For The Case of WordPress, Against Self-Indulgent Promoters Who Were Hacked
Last weekend was filled with controversy and the reason for this was a worm hitting many self-hosted WordPress blogs. We warned and urged everyone to upgrade, although the most recent version of WordPress, 2.8.4, was released almost 3 weeks earlier. WordPress 2.8.4 was the second security update for the 2.8 branch in less than 2 weeks. This update was released only 2 days after the vulnerability was discovered, proving how hard the WordPress community has worked to improve and secure the platform.
Ever since WordPress 2.3, which was released almost exactly 2 years ago, every WordPress blogger receives an update notification whenever a new version available is. The majority of new releases are bug fixes and security updates.
Personally, whenever I see that yellow new release notification I can not hit update now fast enough. If it weren’t for the security aspect then it is for the ugliness of the notification.
Nevertheless, in these days some people are given a megaphone online and can not resist the need to be vocal, even though they were the only ones who were to blame. One of these people last weekend was Robert Scoble. His post I don’t feel safe with WordPress, Hackers broke in and took things quickly went viral Robert received support but also bashing. Gruber even went as far to say that Movable Type safer is.
Regardless whether MT is more secure, it is clearly safer.
I have criticized WordPress in the past and will continue my search for alternative platforms, but this time I have to defend the WP community and Automattic. WordPress has done everything right.
We certainly can argue lots about whether WordPress a safe engine is or not, but statements like Michael Gray‘s tweet some days ago are what we tend to call BS:
if wordpress was serious 9am tomorrow morning stable secure code would become priority #1 … not features to amuse programmers
I will repeat myself: WordPress/Automattic has done everything right. WordPress is highly optimized to make update hell easier for the blogger:
- Notifications about new releases
Not once, usually you can see at least 3 different notifications: at the top of the admin back-end all-over wp-admin, on the wp-admin/index.php page you will probably see at least 3 feed entries mentioning an update (Dev blog, WLTC and Andy or Ryan). Upgrade notifications have been implemented since September 2007 (WordPress 2.3);
- One click upgrade
WordPress comes with an upgrade feature for both the core platform and plug-ins since December 2008 (WP2.7). To please pedants, I will admit that it’s a two-click update.
- Security releases come quickly when they are needed.
The above mentioned 2.8.4 relases is the proof of this
But both WordPress and the upgrade feature aren’t failsafe. The argument that plug-ins aren’t compatible and could break an upgrade should not prevent users from upgrading:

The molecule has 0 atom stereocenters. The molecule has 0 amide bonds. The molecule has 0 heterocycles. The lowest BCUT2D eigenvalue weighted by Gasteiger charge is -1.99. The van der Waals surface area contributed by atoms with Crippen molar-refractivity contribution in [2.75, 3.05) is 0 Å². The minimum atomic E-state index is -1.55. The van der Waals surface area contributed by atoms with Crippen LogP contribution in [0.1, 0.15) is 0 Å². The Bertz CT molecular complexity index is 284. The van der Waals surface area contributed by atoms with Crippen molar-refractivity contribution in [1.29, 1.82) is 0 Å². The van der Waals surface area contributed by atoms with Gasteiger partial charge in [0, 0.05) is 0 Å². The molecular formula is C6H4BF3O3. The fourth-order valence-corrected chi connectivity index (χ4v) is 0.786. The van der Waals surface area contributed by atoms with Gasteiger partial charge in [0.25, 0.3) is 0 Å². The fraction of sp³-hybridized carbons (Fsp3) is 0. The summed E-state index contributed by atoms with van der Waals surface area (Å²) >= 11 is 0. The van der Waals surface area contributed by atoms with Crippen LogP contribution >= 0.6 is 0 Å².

Been asked what I thought about Scoble/WP: NEVER put an addon over the SECURITY of your CONTENT. Put your content 2nd, you’ll get hacked. [via @tyme]
There are several things which could be improved to makes upgrades (feel) safer and even easier for users though:
- Automated database backup
Instead of displaying a notification that users should update the database, this feature should have become a core feature ever since the automated upgrader was launched. Instead we recommend WP DB Manager (WP DB Manager tubetorial video) or use a cron job if you do not want to rely on a plugin. Optionally the backup procedure should also offer to backup the WP files;
- Deactivate the plugins
The second recommendation from the WordPress Codex page on upgrading is to deactivate your plugins. Maybe this should be build in and after upgrade the user should be offered to reactivate them. Better would even be if there were a compatibility check built-in;
- Force plugin hooks to check if the plugin is activated after upgrade
I am no coder but would assume it would even be possible to require a hook or API to make plugins check for the use of
if (function_exists()). This would ultimately prevent that themes would break if the upgrade deactivates plugins.
- Plug-ins with customization options should adopt a ‘child themes alike’ structure
Many plugins come with the option to change the CSS or have different options. Several write these in the database, other overwrite the original CSS file on the server. Other plugins still require hacking of the core plugin files. In the latter case the changes will be overwritten whenever the plugin is updated. Plugins should adopt a similar structure to child themes, allowing the user to revert to the original plugin structure whenever customization went wrong, all while keeping the changes after updates.
- Separate Admin back-end from front-end
There is not one single reason one can think of why the admin area should be in a standard folder. Automattic, change this now and also offer those who want to an easy option to install the admin area on (shared) SSL space.
To Robert Scoble I only have to say that it’s time he finds a hoster with daily/weekly/monthly automated backups.